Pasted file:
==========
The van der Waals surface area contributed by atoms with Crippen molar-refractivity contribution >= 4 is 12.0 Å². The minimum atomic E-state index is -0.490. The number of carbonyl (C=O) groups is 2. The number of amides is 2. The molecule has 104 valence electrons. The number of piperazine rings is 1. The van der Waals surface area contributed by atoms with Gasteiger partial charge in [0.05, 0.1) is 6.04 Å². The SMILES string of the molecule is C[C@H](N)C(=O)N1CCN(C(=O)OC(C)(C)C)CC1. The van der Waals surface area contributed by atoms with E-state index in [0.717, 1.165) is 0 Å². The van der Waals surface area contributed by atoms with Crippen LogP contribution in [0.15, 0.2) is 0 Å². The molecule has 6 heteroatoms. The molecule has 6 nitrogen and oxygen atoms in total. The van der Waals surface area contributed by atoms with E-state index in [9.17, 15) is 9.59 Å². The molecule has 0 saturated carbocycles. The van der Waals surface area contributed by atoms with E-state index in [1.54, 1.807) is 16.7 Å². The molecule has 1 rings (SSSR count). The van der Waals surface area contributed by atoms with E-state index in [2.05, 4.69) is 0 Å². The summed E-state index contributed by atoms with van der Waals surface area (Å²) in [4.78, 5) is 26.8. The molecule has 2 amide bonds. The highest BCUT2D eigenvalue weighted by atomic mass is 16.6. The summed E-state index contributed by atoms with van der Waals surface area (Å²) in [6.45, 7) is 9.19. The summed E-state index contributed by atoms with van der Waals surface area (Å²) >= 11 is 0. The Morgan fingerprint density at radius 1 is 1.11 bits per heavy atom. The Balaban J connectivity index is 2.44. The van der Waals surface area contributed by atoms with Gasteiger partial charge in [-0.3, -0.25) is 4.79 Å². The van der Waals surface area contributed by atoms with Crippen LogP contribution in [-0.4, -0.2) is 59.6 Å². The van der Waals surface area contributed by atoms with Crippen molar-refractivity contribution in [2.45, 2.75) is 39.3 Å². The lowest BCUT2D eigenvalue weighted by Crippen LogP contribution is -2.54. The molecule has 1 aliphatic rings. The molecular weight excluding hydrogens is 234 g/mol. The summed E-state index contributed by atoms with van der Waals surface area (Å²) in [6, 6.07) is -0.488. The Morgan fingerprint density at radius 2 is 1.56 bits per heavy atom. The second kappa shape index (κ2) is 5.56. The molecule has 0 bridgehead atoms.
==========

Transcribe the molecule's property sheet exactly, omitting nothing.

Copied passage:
The van der Waals surface area contributed by atoms with Crippen molar-refractivity contribution >= 4 is 12.0 Å². The minimum atomic E-state index is -0.490. The number of carbonyl (C=O) groups is 2. The number of amides is 2. The molecule has 104 valence electrons. The number of piperazine rings is 1. The van der Waals surface area contributed by atoms with Gasteiger partial charge in [0.05, 0.1) is 6.04 Å². The SMILES string of the molecule is C[C@H](N)C(=O)N1CCN(C(=O)OC(C)(C)C)CC1. The van der Waals surface area contributed by atoms with E-state index in [0.717, 1.165) is 0 Å². The van der Waals surface area contributed by atoms with Crippen LogP contribution in [0.15, 0.2) is 0 Å². The molecule has 6 heteroatoms. The molecule has 6 nitrogen and oxygen atoms in total. The van der Waals surface area contributed by atoms with E-state index in [9.17, 15) is 9.59 Å². The molecule has 0 saturated carbocycles. The van der Waals surface area contributed by atoms with E-state index in [1.54, 1.807) is 16.7 Å². The molecule has 1 rings (SSSR count). The van der Waals surface area contributed by atoms with E-state index in [2.05, 4.69) is 0 Å². The summed E-state index contributed by atoms with van der Waals surface area (Å²) in [4.78, 5) is 26.8. The molecule has 2 amide bonds. The highest BCUT2D eigenvalue weighted by atomic mass is 16.6. The summed E-state index contributed by atoms with van der Waals surface area (Å²) in [6.45, 7) is 9.19. The summed E-state index contributed by atoms with van der Waals surface area (Å²) >= 11 is 0. The Morgan fingerprint density at radius 1 is 1.11 bits per heavy atom. The Balaban J connectivity index is 2.44. The van der Waals surface area contributed by atoms with Gasteiger partial charge in [-0.3, -0.25) is 4.79 Å². The van der Waals surface area contributed by atoms with Crippen LogP contribution in [-0.4, -0.2) is 59.6 Å². The van der Waals surface area contributed by atoms with Crippen molar-refractivity contribution in [2.45, 2.75) is 39.3 Å². The lowest BCUT2D eigenvalue weighted by Crippen LogP contribution is -2.54. The molecule has 1 aliphatic rings. The molecular weight excluding hydrogens is 234 g/mol. The summed E-state index contributed by atoms with van der Waals surface area (Å²) in [6, 6.07) is -0.488. The Morgan fingerprint density at radius 2 is 1.56 bits per heavy atom. The second kappa shape index (κ2) is 5.56. The molecule has 0 bridgehead atoms.